Wednesday, July 05, 2006
Mumbai (UNI): Riding on the box office successes, the Bhojpuri flavour, which has always been part of the Bollywood dictionary, is now transcending foreign territories. Although not technically superior like Tamil, Telugu or other regional films, Bhojpuri movies, however, have their own charm with a thrust on home-grown subjects that focus largely on emotions, family ties and relationships. Whether they are movies of yesteryears like ''Ganga Jamuna'' or in hit songs like ''Chalat Musafir'', ''Nain Lad Jae Hai'' and even ''Kajra Re'', Bhojpuri words have always been part of the Bollywood lexicon. Deepak Sawant's ''Ganga'', starring Amitabh Bachchan and Hema Malini which is scheduled for a September release, is bidding for a price of Rs one crore for overseas territory. Sawant is superstar Amitabh Bachchan's make-up man. The bid by Bhojpuri films to woo foreign audience began last year with noted playback singer Udit Narayan's film ''Kab Hoii Gawna Hamaar'' being the first such film to be shot abroad.
Generations of labour class families, who migrated to countries like Mauritius, Fiji, Surinam and Holland, have preserved their roots and Indian culture, says Udit. Talking to UNI, he said, ''Despite exploitation during the British rule, the labour class families who migrated to other countries, have zealously gaurded their Indianness.'' Udit's film was released with 13-14 prints in India, and at a few theatres in Mauritius and Holland. It will be shown in the US and Fiji as well, he informed. The fledging Bhojpuri movie industry, which caters to a target audience of about 10 crore people has managed to survive mainly because of providing a rural flavour. Singer-turned-actor Manoj Tiwari says the Bhojpuri film industry's boom time began in 2004 with ''Panditji Bataai Na Biyah Kab Hoyee'' and ''Sasura Bade Paisewala'' which starred Ravi Kissen and Manoj Tiwari respectively.
Tiwari says out of the 50 films released, about seven to eight movies recover their costs and one or two are hits. Out of about 220 movies made in Hindi annually, less than 10 manage to recover the costs and become box office successes. ''This does not stop people from making Hindi films,'' he says. ''Rural people relate to the stories and emotions in the movies. They like it when the actors speak their language and the music contains their folk songs'' says producer Shivlal Damani. According to him, about 50 Bhojpuri films are released every year and producers have to distribute the films themselves. About 200 films remain in the cans and do not see the light of the day for want of distributors. ''Making regional films is a gamble,'' he says.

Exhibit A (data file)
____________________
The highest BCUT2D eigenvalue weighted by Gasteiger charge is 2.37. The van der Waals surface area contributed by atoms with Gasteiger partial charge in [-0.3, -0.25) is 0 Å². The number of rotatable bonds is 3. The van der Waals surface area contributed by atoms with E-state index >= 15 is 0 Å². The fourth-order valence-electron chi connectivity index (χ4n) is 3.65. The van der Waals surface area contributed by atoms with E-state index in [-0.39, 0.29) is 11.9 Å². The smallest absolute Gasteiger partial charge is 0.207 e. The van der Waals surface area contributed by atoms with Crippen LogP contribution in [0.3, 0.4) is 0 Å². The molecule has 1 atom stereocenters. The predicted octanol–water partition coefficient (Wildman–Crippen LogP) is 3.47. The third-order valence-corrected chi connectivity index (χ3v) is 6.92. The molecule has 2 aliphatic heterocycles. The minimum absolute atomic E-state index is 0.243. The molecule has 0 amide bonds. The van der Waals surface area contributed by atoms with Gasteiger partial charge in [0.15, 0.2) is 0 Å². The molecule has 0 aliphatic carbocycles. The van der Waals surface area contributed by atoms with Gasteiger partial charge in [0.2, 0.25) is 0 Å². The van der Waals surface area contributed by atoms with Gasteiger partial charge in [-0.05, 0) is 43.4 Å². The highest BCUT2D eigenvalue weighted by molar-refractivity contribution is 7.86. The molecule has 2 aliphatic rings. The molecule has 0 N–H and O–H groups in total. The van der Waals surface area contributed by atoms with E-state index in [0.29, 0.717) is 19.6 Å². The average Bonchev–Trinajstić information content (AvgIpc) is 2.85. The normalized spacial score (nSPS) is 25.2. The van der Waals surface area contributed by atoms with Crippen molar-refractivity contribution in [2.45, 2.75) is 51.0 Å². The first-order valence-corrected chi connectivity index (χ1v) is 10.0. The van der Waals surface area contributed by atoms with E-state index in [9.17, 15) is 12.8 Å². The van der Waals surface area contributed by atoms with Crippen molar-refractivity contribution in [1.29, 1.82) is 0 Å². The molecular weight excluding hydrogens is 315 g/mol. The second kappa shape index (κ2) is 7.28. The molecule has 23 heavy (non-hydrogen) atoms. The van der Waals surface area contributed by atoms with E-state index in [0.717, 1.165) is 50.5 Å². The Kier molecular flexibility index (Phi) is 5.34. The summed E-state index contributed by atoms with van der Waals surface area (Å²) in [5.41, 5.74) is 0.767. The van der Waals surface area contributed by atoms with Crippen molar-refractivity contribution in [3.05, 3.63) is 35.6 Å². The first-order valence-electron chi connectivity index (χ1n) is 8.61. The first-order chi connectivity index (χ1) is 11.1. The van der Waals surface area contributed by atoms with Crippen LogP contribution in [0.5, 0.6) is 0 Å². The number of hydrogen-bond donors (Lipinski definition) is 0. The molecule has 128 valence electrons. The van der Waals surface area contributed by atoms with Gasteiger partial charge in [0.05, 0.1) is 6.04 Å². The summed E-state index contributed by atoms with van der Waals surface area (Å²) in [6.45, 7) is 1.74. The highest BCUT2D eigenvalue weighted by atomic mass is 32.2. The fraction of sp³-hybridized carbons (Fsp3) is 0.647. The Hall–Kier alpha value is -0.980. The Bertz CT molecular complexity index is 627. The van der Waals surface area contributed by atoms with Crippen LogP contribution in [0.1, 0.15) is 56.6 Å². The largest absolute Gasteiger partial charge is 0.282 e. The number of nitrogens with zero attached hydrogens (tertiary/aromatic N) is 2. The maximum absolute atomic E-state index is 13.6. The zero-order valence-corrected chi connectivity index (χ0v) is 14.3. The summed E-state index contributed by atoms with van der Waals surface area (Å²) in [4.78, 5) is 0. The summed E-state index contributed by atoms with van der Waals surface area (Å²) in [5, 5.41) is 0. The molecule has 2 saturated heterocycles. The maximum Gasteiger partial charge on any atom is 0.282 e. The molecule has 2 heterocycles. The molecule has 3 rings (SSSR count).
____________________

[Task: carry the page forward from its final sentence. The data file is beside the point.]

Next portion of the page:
Damani, who has been producing Bhojpuri movies since 1986, says the budget for producing these films range between Rs 80 lakh to Rs 1.25 crore. However, not all producers recover the money, he adds quickly. ''A good run is a maximum of two to three weeks in theatres,'' says Damani while recalling that in 1978-79, his ''Balam Pardesia'' had a silver jubilee run in Patna, Banaras and Gorakhpur.
Actor Ravi Kissen, who is considered a top Bhojpuri film actor, charges about Rs 20-25 lakh per film. Talking to UNI, Ravi says Bhojpuri movies are doing well in urban cities like Mumbai which has 40 lakh North Indian population, especially migrant labourers. Bollywood hits are being dubbed in Bhojpuri. Ravi says ''Tu Hamri Hau'', a remake of Yash Chopra's ''Darr'', will hit theatres this week. The film stars Kissen himself and Shah Rukh Khan, Nagma and Manoj Tiwari are the other lead actors. However, not everyone is carried away by the rosy picture painted for Bhojpuri films. Distributor Alok Kumar Singh says, ''If you see in practical terms, filmmakers who venture into making Bhojpuri films sitting in Mumbai have no knowledge of the ground realities.
Infrastructure for film production and distribution is lacking. Only those films will work, where producers distribute and market the movies themselves.'' Producer Kishen Khadariya says the recovery percentage is very low. ''The rosy picture, created by actors and technicians, is all wrong,'' he says, adding throughout his career, only five films recovered their costs. ''I have decided to stop making Bhojpuri movies'' he adds. But, Udit says the success of the films depends on how the product is marketed. ''I may be a good filmmaker but a bad businessman,'' he says.
Bollywood action director Tinnu Verma, who entered Bhojpuri industry with ''Dhartiputra'' and ''Ghar Dwar'' and now ''Pandit'' says ''If you keep in mind the cultural ethos of the Bhojpuri people, your film will succeed.'' Bhojpuri films are attempting to fill the space left by multiplex-bound Hindi movies that target sophisticated urban audiences. Bhojpuri producers says their films cater to the masses whose heart still resides in villages. According to filmmakers, if the governments in Uttar Pradesh and Bihar take steps to build film studios, they will not have to shoot in Maharashtra and Karnataka. This will make Bhojpuri films more authentic, they argue. But for now, the Bhojpuri film audience isn't complaining. ''All we want is clean, good entertainment and stories with which we can identify,'' says Ranjan Prasad.
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